I wrote this post up a couple weeks ago, but never got to editing and publishing it. Mom life kind of happened, as it always does, and then Hurricane Irma was looming in the distance. We had a few days of preparation, worry, and sugar binging from stress. Luckily, Northwest Florida escaped Irma's wrath with just tropical storm conditions, and a strong northern wind. While we were super fortunate, parts of Florida were not. I am researching how I can best contribute to helping those who were hit hard by Irma (and Harvey!), and will soon share more details. Thank you for all the love and prayers. We are so grateful to have all of you.
And now for the post I've been meaning to post...
My husband, Bodie, and I were running over to the store to pick up a three ring binder for Project Airstream, (@saltedmoonairstream on Instagram to follow), and the next thing I know we had some goodies from the bakery and coffee bar at Whole Foods, and were driving to Pensacola. Road trip!
While I was sipping on my iced coffee and chomping at my chocolate filled croissant, I asked Ed the following question: Why did it take being in our 30s and having a baby to "go minimal" and pursue the life that we wanted in our hearts? We had toyed with the idea for so long. Why didn't we act on it sooner?
Without blinking an eye, Ed said, "Because we were trying to be responsible."
He hit the nail on the head as he always does.
Some might say (and have said!) that Ed and I quitting our jobs on the same day, putting our house on the market, moving 1200 miles to the Gulf Coast just because we love the beach and warm ocean waters while having a 12 week old baby was not responsible.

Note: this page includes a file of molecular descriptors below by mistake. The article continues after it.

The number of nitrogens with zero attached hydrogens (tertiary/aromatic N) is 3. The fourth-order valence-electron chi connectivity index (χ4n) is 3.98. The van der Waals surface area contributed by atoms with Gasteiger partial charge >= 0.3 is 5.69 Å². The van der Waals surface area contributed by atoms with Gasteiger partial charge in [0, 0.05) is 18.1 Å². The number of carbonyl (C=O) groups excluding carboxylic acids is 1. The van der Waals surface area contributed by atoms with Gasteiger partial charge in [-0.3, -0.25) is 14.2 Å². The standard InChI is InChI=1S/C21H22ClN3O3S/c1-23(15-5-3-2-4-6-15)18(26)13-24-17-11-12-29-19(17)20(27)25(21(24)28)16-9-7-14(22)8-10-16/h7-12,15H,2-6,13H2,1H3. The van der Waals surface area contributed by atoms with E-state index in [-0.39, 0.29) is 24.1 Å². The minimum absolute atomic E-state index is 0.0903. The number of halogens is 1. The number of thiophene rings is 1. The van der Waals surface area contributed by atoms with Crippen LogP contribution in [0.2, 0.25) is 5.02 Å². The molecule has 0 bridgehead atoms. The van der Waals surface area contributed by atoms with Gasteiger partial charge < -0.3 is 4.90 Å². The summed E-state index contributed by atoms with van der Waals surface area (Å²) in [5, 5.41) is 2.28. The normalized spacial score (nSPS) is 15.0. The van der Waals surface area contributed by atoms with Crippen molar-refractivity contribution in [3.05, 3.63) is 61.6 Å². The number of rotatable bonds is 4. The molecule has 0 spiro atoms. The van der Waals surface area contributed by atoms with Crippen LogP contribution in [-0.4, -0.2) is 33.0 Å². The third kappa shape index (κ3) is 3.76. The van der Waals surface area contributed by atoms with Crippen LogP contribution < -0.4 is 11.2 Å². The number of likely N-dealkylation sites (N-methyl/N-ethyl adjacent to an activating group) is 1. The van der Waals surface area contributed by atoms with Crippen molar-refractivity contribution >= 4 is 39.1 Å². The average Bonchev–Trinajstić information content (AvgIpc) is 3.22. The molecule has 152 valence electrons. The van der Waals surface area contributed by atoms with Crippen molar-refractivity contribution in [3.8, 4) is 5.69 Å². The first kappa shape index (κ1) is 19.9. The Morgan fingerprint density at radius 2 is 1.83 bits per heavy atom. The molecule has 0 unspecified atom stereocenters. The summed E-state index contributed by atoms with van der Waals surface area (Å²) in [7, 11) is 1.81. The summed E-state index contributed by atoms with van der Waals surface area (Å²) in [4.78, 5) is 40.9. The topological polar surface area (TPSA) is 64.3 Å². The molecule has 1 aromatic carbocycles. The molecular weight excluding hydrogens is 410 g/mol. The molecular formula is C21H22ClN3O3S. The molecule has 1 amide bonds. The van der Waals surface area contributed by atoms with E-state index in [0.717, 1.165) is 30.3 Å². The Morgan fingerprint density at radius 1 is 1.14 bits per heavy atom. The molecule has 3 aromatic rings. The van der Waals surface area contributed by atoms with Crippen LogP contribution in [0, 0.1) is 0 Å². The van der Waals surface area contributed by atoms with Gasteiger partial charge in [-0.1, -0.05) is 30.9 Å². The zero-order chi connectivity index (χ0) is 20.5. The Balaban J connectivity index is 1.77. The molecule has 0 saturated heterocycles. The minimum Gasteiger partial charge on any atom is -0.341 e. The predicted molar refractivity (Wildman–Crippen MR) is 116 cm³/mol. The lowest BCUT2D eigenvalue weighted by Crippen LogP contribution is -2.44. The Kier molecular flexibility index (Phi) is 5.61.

Ironically, I've always been the responsible one. I always put school first. I chose to study rather than party. I went to school for years. I picked a career that would support my family. Got a big house to have kids in that was located in a great school district before I even wanted a kid. Worked a lot of hours. You name it.
Is that what being a high functioning and responsible adult is though? Maybe to some.
To me, this is a typical culturally accepted definition of responsible. It's not that it's wrong. It's just not for me. It's a lifestyle, but not to be confused with "responsible."
I've done a lot of thinking, and reassessed what being a responsible adult looks like, and this is what I've come up with:
- Contribute to society.
- Use my abilities and skills to provide for my family.
- Take care of my mental and physical health and wellbeing.
- Discover and cultivate my life's purpose.
- Do what needs to be done even when the motivation isn't there.
- Stay true to my word.
- Be honest and faithful.
- Provide for, love, and raise my son to be the best version of himself.
- Be kind, respectful, and advocate for those who can not advocate for themselves.
- Leave things better than how I found them.
- Take personal responsibility when I screw up, try to make things right, and apologize.
- Do my part to take care of the planet.
There's nothing that says how many square feet my home is, how much stuff I own, how big my bank statement is, what exactly I do for a living, or how many hours are spent behind a desk.
What would you add to this list? Are you fearful that following your dream is irresponsible? Have you confused responsible with a lifestyle choice, too? Comment below!